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Interview: Barney Waters, Vice-President of Marketing at Palladium Boots
Dienstag, Feb. 15, 2011, 10:31 / France
Palladium was founded in 1920 to make tyres for the fledgling aviation industry. Following the Second World War demand for these decreased dramatically, and so the French company started producing shoes near Lyon, France. In 1947, the legendary Pampa boot was born, and the boots’ attributes were so outstanding that the French Foreign Legion adopted them. From the 1980s until the late 1990s they became a fashion item, and the French footwear brand has appeared on the fashion map ever since. Following the takeover from American sneaker company K-Swiss in July 2009, Palladium is celebrating a renaissance. Barney Waters, Vice President of Marketing, told us how Palladium refreshed their old heritage by collaborating with Neil Barrett and Stussy, and what he thinks about new developments in online business.
What are the major changes at Palladium since K-Swiss took over?
K-Swiss bought the brand to revive the classic Pampa boot, so the design of the actual boot remains unchanged since 1947. However, new life has been injected into the range through the use of premium materials, and better manufacturing has improved comfort. The other major change is that we have invested in a ground-up rebranding effort to take this heritage brand and make it relevant again.
Did you create a new strategy in association with this heritage?
Having heritage is such an asset, and gives the brand credibility and authenticity, which are critical. So yes, we always talk about where the brand came from to establish our authenticity. However, I didn’t want the brand to be a museum, which is why we created a modern branding position around urban exploring.
A novelty is your collaborations with progressive labels and designers. What do you expect from this?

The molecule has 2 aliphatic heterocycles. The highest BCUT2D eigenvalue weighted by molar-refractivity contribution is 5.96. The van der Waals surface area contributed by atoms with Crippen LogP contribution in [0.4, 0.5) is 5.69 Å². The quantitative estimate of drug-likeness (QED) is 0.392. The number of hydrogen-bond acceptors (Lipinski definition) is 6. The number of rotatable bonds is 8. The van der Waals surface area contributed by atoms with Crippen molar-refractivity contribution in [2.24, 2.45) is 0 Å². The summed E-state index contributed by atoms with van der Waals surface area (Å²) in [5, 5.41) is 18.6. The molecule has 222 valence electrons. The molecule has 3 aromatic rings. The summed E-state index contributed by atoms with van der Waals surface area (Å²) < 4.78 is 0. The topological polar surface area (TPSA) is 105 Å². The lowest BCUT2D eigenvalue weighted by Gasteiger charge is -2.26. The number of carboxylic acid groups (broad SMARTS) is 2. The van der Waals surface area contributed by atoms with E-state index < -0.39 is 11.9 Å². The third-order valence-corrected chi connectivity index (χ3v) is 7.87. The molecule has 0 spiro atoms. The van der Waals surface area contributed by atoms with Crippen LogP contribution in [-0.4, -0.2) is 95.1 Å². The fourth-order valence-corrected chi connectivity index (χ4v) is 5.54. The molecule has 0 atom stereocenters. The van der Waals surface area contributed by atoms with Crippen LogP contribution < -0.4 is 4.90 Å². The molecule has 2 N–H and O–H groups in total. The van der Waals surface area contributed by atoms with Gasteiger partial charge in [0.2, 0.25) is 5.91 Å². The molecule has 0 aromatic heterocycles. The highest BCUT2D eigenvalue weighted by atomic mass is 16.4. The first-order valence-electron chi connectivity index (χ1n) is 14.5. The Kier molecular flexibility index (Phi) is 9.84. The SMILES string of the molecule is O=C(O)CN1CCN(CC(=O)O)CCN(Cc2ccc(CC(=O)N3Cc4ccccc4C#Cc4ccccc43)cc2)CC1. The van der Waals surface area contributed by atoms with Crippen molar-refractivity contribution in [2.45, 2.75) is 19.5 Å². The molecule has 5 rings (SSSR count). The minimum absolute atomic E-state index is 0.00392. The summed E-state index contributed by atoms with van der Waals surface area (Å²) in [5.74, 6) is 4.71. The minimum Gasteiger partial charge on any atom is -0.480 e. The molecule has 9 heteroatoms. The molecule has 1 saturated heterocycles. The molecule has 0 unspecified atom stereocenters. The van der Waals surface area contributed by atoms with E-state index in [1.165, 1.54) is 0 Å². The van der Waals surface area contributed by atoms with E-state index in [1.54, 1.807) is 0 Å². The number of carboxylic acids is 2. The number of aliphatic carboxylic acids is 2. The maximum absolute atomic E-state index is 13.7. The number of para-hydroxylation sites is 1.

It’s no secret that collaborating with other designers and brands is creating awareness, attention and energy for the participating brands. We’re lucky enough to have a strong history so other brands remember us, and want to work with us.
In the past Palladium collaborated with British designer Neil Barrett and streetwear classic Stussy. What is the outcome of these collaborations?
Collaborations add elasticity to your brand by taking them to retailers and customers you wouldn’t necessarily reach yourself. Also, having an independent eye on your product allows for a new perspective, and they often see possibilities and angles you didn’t see yourself. If you pick the right partners they will bring a whole new aesthetic to the table.
Neil Barrett is a great match for us and he takes us into luxury distribution that we hadn’t been focused on. It exposes us to a new customer, and we do the same for the Neil Barrett brand by allowing them more accessibility.
It was a no-brainer to work with a brand as legendary as Stussy, and I think what was special was a surf and skate brand applying their point of view to a heritage military brand. The result was something we wouldn’t have done ourselves, which is ultimately what you hope comes out of these projects.
Are there any further co-operations in planning?
We have a few in the pipeline. We created a one-off boot with Boston-based retailer Bodega, which was very successful. Next up is a boot with Mister Freedom, to be released in 2011. More details to come.
How important is online trading for you?
The fact is people shop online, so therefore online has to be a part of any distribution strategy. However, you still have to apply the same quality controls and be as selective as you would with brick-and-mortar retailers.
Do you make a distinction between traditional retail and online shopping?
Many of the same rules apply – you’re still trying to drive traffic, be a great merchandiser and convert traffic to a sale.
What’s your evaluation of the importance of social media for fashion businesses?
Well it’s really put the pressure on the marketer to step up their game in terms of how the brand message is delivered, it’s not a one-way street anymore. Previously brands just pushed their message to a captive audience staring at the television – now you have to rely on people tuning into you, and then to share what they find compelling with their friends. That means brand communication has to be really good and add some value, rather than just hammer you with a sales pitch. The number one traffic driver to our website from our recent Detroit Lives documentary campaign release was social media.
What is Palladium’s strategy concerning online marketing and social media in the future?
We’re a content-first brand, meaning we go on explorations and film them and that becomes our creative. We don’t shoot 2-D ad images in a studio. Our films are our brand communication and we deliver those through the web. So online marketing and social media become the most important elements of our media mix. A big piece of the puzzle is to create content that is shareable in the first place.
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Wolfgang Altmann | TribaSpace
Media, Sportswear, Other, PR, Shoes, Sales
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